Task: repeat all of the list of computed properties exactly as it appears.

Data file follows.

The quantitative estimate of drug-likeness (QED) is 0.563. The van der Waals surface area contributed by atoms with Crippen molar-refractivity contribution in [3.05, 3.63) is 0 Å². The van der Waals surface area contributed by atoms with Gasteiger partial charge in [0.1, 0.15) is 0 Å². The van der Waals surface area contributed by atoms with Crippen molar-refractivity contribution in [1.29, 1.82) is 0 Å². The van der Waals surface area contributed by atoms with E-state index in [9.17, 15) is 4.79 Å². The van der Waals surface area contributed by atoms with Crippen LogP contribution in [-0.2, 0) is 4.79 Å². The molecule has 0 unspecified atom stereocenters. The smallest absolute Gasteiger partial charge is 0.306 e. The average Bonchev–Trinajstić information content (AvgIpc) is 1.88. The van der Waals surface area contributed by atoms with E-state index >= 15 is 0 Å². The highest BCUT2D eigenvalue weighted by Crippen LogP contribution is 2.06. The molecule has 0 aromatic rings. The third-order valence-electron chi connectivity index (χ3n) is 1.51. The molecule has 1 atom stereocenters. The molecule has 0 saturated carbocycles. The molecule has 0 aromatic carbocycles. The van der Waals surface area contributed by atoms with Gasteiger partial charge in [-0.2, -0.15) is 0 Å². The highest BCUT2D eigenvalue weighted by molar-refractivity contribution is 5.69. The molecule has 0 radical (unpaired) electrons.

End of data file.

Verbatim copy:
The quantitative estimate of drug-likeness (QED) is 0.563. The van der Waals surface area contributed by atoms with Crippen molar-refractivity contribution in [3.05, 3.63) is 0 Å². The van der Waals surface area contributed by atoms with Gasteiger partial charge in [0.1, 0.15) is 0 Å². The van der Waals surface area contributed by atoms with Crippen molar-refractivity contribution in [1.29, 1.82) is 0 Å². The van der Waals surface area contributed by atoms with E-state index in [9.17, 15) is 4.79 Å². The van der Waals surface area contributed by atoms with Crippen LogP contribution in [-0.2, 0) is 4.79 Å². The molecule has 0 unspecified atom stereocenters. The smallest absolute Gasteiger partial charge is 0.306 e. The average Bonchev–Trinajstić information content (AvgIpc) is 1.88. The van der Waals surface area contributed by atoms with E-state index >= 15 is 0 Å². The highest BCUT2D eigenvalue weighted by Crippen LogP contribution is 2.06. The molecule has 0 aromatic rings. The third-order valence-electron chi connectivity index (χ3n) is 1.51. The molecule has 1 atom stereocenters. The molecule has 0 saturated carbocycles. The molecule has 0 aromatic carbocycles. The van der Waals surface area contributed by atoms with Gasteiger partial charge in [-0.2, -0.15) is 0 Å². The highest BCUT2D eigenvalue weighted by molar-refractivity contribution is 5.69. The molecule has 0 radical (unpaired) electrons.